Southern right whales learn where to feed from mom and may not relocate even if the usual buffet becomes sparse
If the places you dined with your parents are still the only places you eat, you’re bound to miss out. Research looking at feeding behavior in southern right whales reveals that the same may be true for these cetaceans, says Luciano Valenzuela of the University of Utah in Salt Lake City. Analyses of maternal DNA and chemical isotopes extracted from skin samples of mama right whales and their babies reveal that the young whales learn where to eat from their moms and faithfully visit the same feeding grounds for life.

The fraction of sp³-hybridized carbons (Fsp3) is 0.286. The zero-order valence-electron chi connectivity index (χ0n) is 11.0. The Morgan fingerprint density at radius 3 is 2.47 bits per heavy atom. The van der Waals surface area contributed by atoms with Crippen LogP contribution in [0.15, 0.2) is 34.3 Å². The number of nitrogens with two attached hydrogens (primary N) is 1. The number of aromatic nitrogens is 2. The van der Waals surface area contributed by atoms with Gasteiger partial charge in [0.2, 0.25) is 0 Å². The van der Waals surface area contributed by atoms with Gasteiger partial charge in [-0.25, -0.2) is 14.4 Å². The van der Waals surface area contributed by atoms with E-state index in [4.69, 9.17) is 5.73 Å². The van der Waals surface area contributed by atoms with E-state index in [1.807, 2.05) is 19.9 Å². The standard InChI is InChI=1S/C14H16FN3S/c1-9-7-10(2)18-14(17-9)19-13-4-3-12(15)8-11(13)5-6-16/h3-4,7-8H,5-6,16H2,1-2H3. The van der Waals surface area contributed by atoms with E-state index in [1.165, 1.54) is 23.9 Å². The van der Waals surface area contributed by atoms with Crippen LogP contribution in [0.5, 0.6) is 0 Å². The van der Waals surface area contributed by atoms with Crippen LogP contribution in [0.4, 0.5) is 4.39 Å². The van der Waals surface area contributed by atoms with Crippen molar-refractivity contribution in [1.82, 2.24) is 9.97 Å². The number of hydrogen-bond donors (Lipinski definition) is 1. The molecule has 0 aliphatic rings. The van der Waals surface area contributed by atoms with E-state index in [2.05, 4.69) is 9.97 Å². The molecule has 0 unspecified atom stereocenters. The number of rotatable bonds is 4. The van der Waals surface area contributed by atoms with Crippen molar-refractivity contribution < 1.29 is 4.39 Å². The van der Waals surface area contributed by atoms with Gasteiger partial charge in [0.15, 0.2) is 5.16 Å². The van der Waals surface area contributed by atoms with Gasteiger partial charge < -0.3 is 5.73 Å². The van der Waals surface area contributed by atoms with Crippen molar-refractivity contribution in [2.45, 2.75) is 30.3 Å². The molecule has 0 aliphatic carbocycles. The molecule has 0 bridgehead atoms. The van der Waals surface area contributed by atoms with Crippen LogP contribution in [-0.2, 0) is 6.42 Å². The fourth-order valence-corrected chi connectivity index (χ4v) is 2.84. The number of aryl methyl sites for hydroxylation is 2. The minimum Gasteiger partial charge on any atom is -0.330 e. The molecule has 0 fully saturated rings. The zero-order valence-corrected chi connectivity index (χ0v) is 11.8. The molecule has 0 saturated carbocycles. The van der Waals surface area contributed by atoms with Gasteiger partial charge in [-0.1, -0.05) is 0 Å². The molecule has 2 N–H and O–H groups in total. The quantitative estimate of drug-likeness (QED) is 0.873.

So what happens if populations of krill and copepods, the main meal for these whales, crash at a particular feeding ground? The research, published online and in the Feb. 15 Molecular Ecology, suggests right whales might not seek out new sites, instead returning to the buffets that mom frequented, no matter how depleted. Valenzuela and his colleagues are now trying to pinpoint where the whales feed in order to study the effects of changing menus.
Previous work has shown that krill numbers can drop when ocean temperatures rise, and less food means mothers have fewer right whale calves. If changes in global temperature shift krill distribution and abundance, the right whales might not have the flexibility to cope.
Luciano O. Valenzuela, Mariano Sironi, Victoria J. Rowntree, and Jon Seger. 2009. Isotopic and genetic evidence for culturally inherited site fidelity to feeding grounds in southern right whales (Eubalaena australis). Molecular Ecology. doi: 10.1111/j.1365-294X.2008.04069.x